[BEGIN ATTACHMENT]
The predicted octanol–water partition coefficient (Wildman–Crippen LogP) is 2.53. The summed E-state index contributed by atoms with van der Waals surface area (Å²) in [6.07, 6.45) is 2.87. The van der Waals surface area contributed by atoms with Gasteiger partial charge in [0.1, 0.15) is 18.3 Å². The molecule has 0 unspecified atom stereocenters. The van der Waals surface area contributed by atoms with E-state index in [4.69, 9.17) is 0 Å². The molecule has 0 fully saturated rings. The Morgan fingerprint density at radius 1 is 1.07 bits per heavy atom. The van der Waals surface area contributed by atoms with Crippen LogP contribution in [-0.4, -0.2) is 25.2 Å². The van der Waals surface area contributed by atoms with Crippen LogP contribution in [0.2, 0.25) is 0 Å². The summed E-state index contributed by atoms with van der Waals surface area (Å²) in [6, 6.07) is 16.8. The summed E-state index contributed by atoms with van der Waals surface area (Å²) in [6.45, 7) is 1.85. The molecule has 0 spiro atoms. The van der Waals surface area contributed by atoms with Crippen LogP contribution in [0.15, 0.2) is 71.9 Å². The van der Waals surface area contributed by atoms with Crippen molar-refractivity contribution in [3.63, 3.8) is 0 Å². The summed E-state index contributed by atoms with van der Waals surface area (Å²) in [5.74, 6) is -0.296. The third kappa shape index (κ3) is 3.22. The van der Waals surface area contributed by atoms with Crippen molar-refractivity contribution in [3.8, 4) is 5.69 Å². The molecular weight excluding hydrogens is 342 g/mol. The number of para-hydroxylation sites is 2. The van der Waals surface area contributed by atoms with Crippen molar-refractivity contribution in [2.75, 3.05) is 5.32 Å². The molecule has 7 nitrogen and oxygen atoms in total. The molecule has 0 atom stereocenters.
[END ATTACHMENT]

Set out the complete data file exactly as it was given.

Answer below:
The predicted octanol–water partition coefficient (Wildman–Crippen LogP) is 2.53. The summed E-state index contributed by atoms with van der Waals surface area (Å²) in [6.07, 6.45) is 2.87. The van der Waals surface area contributed by atoms with Gasteiger partial charge in [0.1, 0.15) is 18.3 Å². The molecule has 0 unspecified atom stereocenters. The van der Waals surface area contributed by atoms with E-state index in [4.69, 9.17) is 0 Å². The molecule has 0 fully saturated rings. The Morgan fingerprint density at radius 1 is 1.07 bits per heavy atom. The van der Waals surface area contributed by atoms with Crippen LogP contribution in [-0.4, -0.2) is 25.2 Å². The van der Waals surface area contributed by atoms with Crippen LogP contribution in [0.2, 0.25) is 0 Å². The summed E-state index contributed by atoms with van der Waals surface area (Å²) in [6, 6.07) is 16.8. The summed E-state index contributed by atoms with van der Waals surface area (Å²) in [6.45, 7) is 1.85. The molecule has 0 spiro atoms. The van der Waals surface area contributed by atoms with Crippen LogP contribution in [0.15, 0.2) is 71.9 Å². The van der Waals surface area contributed by atoms with Crippen molar-refractivity contribution in [3.63, 3.8) is 0 Å². The summed E-state index contributed by atoms with van der Waals surface area (Å²) in [5.74, 6) is -0.296. The third kappa shape index (κ3) is 3.22. The van der Waals surface area contributed by atoms with Crippen molar-refractivity contribution in [3.8, 4) is 5.69 Å². The molecular weight excluding hydrogens is 342 g/mol. The number of para-hydroxylation sites is 2. The van der Waals surface area contributed by atoms with Crippen molar-refractivity contribution in [2.75, 3.05) is 5.32 Å². The molecule has 7 nitrogen and oxygen atoms in total. The molecule has 0 atom stereocenters.